8 Ways to Deal With Entitled Anger

Anger is a valid emotion, and it should be expressed not simmered nor irrationally misused. The crackling emotion should indicate the painful experience without an unhealthy sense of entitlement. Perhaps we are often challenged by hurtful incidents, injustice, negligence, wrongdoings, or any other reason that threatens our sense of self or the greater good, and probably it stirs up negative emotions in every tissue and cells of our body. Still, it does not justify mindless behavior that prevents us from deeply listening or implies us to make biased and flawed decisions with awful consequences.

Learning to tame the exaggerated anger even worse, the hostility that drives people away will help us live as a cooperative human being. Our social interactions will improve, and the reasonable individual in us outshines our reptilian brain. It takes plenty of self-awareness to express anger affectively, and maturely. And surely it does not happen overnight. Here are a few suggestions to reflect on:


Identify the primary motive behind your anger

  • Question the intensity – Reflect on the past situations when your anger got better of you. Was it fear, frustration, ego, guilt, shame, anxiety… that made you erupt like a volcano? Once you have the clarity of reason, examine your intentions to understand your behavior better when you are discharging your negative emotions.
  • Compressed or unaddressed anger can manifest in different ways; look for the signs: for instance, mean sarcasm, apathetic attitude, self-sabotaging by not responding to the opportunities, being annoyed by trivial things, having controlling or addictive behaviors, nervous habits, blowing out of proportion a minor incident, chronic fatigue.
  • Ask yourself, is the strong emotional outburst cascading the underlying reason of self-entitled mentality? Exhibiting self-pity, over-exaggerated sense of self-importance, uncompromising attitude, showing signs of frustration when others think differently, passive contempt, cynical, or absurdly critical outlook are typical indications of a self-entitled mindset.

How to curb your entitled anger

  • Learn about the core attitudes of mindfulness and practice them every single day.
  • Do not live in the past, one type or another; hardships are part of life. How you handle the past distressing experiences will influence your present and future. Transforming bitterness and resentment to understanding and generosity by permitting others and yourself to make mistakes is a good start.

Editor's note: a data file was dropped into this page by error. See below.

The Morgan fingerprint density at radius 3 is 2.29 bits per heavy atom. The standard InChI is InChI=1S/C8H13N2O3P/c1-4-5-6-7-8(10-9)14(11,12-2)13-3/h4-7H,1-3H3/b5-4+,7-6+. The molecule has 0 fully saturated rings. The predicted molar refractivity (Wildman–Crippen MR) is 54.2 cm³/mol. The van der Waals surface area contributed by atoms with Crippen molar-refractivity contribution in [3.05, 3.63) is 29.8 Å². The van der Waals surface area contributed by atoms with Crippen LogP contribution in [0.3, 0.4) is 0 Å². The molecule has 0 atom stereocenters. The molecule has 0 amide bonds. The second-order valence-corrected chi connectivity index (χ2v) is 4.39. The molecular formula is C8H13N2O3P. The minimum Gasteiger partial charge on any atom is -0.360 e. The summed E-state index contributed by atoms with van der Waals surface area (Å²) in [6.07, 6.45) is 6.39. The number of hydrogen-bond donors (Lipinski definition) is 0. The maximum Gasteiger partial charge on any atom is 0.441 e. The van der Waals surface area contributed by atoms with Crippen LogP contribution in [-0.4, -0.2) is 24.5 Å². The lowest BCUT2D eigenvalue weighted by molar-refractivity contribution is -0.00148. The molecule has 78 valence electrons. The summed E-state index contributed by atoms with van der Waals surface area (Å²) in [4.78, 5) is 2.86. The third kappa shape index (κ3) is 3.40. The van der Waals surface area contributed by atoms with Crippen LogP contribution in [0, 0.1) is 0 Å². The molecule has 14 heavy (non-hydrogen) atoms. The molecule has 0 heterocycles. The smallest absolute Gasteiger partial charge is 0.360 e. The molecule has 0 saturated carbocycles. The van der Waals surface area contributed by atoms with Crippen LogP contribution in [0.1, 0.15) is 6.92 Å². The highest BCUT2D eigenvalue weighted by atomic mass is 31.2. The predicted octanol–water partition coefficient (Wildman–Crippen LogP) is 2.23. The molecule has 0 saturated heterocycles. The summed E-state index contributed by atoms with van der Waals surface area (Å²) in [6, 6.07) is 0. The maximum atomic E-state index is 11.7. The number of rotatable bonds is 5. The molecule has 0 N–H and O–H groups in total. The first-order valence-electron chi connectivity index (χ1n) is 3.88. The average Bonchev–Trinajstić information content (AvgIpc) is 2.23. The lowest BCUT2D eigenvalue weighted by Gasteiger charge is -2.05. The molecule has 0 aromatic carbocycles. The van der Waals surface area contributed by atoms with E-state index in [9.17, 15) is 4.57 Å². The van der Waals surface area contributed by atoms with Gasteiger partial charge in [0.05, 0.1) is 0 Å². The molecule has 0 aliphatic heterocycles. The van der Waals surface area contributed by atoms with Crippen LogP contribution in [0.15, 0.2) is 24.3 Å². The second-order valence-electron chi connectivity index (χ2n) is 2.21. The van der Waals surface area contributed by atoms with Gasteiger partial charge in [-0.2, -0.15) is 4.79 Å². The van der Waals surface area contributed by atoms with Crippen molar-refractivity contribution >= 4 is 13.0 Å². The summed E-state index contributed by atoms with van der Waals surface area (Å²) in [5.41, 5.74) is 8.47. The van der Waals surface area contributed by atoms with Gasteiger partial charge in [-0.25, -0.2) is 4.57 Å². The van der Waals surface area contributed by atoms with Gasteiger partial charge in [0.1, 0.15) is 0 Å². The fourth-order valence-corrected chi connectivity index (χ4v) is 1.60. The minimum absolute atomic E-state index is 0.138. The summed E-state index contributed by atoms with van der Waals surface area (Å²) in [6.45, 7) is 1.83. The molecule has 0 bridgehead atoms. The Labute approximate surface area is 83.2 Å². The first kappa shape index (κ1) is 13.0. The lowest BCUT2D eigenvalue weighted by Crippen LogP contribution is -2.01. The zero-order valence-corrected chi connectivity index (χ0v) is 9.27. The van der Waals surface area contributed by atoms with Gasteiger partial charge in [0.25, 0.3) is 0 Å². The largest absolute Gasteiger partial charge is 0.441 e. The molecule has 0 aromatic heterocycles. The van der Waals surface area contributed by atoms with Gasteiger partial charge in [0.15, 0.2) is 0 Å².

• Stop comparing yourself to others to take the edge off the self-entitled mindset. Focus on what you want to achieve and make a list of the steps you need to take to make them happen. The key is not to get discouraged; there will be setbacks, you will fall, but learn to rise and keep going.
  • Do things not for the reward but because it is the right thing to do. It is always nice to receive acknowledgment for a good deed; however, accept that life does not work that way, and your efforts might be undermined, unrecognized, or simply unrewarded.
  • Practice treating others with compassion and respect.
  • Be happy for others for their achievements. Celebrating other people’s success when you are facing adversity shows beyond doubt the strength of character. 
  • Learn to change – For instance: Join a group that their activity or point of views are unfamiliar to you. Spend time to help the less fortunate through volunteering.
  • While the idea to cultivate restraint is good, there may be times that we need some support. Hence, reaching out for professional help to tackle personal anger issues is a sensible approach.

Featured image by Carina Shoshtary

Irrational Beliefs – Part 4

Here are 3 irrational beliefs (cognitive distortions) that we need to watch out for and fix since they can lead to lower self-esteem and harm our everyday interactions.

 Always being right – When an individual often puts on a trial other people’s opinions and actions to prove that they are right. They struggle with the irrational belief that being wrong is unacceptable, and they go to any length to validate their argument.

What to do: Practice the Cost-Benefit Analysis Technique to list the advantages and disadvantages of this behavior. Ask yourself how it makes you feel and what you are gaining with an inappropriate attitude. This method examines the underlying motivation, which encourages you to be sensitive and attuned with your noble intentions. In other words, the practice improves emotional intelligence, which plays an important role in our interpersonal relationships.

Personalization involves taking everything personally or blaming yourself or someone else for an issue that was out of control, and a variety of factors played a role in it. This distortion also drives the person to compare himself to others to establish who is smart or attractive.

What to do:

  1. Stop recounting the problem repeatedly to yourself or others so that the toxic emotions are not reinforced—question what part you played in the issue’s outcome.
  2. Change the pattern, view error as an opportunity for self-improvement rather than failure—question what role you played in the problem’s outcome.
  3. Be mindful of your tendency to taking things personally and blaming others.
  4. Do recognize that everyone has their own struggles and life story.

Emotional Reasoning is when you are looking for external causes for your feelings. For instance: “I am anxious, so I must be in danger.” “I feel judged; this means that people are judging me.”